Saturday, October 13, 2007

Support for OSS Developers

Open Source code development and peer review methodologies necessitate a new understanding of the concept of product support. Rod Johnson knows Spring, but he's not the only guy who can support it. He argues that control over the central source repository puts his company in a unique position, but distributed version control tools like Monotone and Mercurial threaten his espoused concept of centralized ownership.

read more | digg story

3 comments:

yebyen said...

Of course anyone can maintain their own Subversion repository across any code-base for which they have access. Sharing tools like TortoiseSVN helps developers to raise awareness of the issues facing their ilk, but tools like iFolder provide an easier end-user experience for people that simply want to track and share changes across a set of files.

yebyen said...

So the issue here is with keeping your own revisions straight, and ostensibly making yourself look good. If you talk to 200 people in a day, and they all have a different name, then why not call 75 of them Ahmed and 75 of them Fatima? Your life would be much simpler.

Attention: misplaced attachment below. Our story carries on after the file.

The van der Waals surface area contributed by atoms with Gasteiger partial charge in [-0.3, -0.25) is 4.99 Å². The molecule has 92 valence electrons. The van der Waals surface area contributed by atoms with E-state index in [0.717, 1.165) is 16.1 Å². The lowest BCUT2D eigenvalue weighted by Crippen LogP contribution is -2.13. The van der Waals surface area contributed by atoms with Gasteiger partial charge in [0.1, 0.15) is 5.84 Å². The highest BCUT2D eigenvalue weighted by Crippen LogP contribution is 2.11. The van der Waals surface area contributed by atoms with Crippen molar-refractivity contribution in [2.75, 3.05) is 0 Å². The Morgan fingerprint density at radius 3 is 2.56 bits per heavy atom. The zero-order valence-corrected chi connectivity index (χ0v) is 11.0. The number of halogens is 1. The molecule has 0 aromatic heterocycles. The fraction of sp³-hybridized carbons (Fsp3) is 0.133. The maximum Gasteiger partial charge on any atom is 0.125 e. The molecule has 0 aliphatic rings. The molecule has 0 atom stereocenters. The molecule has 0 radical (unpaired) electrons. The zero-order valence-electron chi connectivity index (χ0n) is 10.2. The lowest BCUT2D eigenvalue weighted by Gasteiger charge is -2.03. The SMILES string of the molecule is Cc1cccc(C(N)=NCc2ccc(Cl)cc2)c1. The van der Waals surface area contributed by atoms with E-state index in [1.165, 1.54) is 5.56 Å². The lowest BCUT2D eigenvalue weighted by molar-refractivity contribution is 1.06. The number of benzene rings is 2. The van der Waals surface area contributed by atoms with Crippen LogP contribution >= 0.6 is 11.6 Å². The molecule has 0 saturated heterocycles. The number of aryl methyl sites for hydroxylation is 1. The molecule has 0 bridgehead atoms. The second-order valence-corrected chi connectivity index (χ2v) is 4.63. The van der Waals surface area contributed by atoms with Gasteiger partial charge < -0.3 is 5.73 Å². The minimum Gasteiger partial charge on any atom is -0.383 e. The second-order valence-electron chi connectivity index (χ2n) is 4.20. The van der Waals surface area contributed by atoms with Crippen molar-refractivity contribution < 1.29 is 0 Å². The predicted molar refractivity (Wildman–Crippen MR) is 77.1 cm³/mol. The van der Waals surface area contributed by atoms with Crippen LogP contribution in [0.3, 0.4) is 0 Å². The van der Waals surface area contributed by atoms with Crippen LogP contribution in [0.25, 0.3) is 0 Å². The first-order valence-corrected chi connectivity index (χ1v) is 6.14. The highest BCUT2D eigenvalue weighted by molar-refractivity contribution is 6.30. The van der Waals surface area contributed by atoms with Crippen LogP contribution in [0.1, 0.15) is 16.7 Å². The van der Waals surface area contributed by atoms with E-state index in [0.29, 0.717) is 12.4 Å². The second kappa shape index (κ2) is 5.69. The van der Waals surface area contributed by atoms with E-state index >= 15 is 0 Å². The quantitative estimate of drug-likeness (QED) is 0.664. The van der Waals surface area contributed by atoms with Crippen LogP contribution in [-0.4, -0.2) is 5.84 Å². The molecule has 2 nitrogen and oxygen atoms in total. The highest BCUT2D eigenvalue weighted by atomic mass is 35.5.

yebyen said...

I mean, it's about building a release structure for your home improvements. Every time you make an update, you want to be sure that as many people as possible can track and benefit from the change.

You don't want to hold it in and keep it for yourself, because the minute you learn something new, it will be gone and then who will remind you what you figured out? Hans Reiser is in jail because he took matters into his own hands!

That's why you've got to share, because otherwise you might not remember tomorrow. You don't need an array of disks to keep your data from destruction, just remember to share every now and again. And better yet, make it something easy to pronounce and transcribe. Then it's not some kind of icon that people can barely comprehend.

I think I'm trying to decide if I like Arabic or Chinese better. Write your business plan in Chinese and only the most learned scholars can tell where you're taking their money from.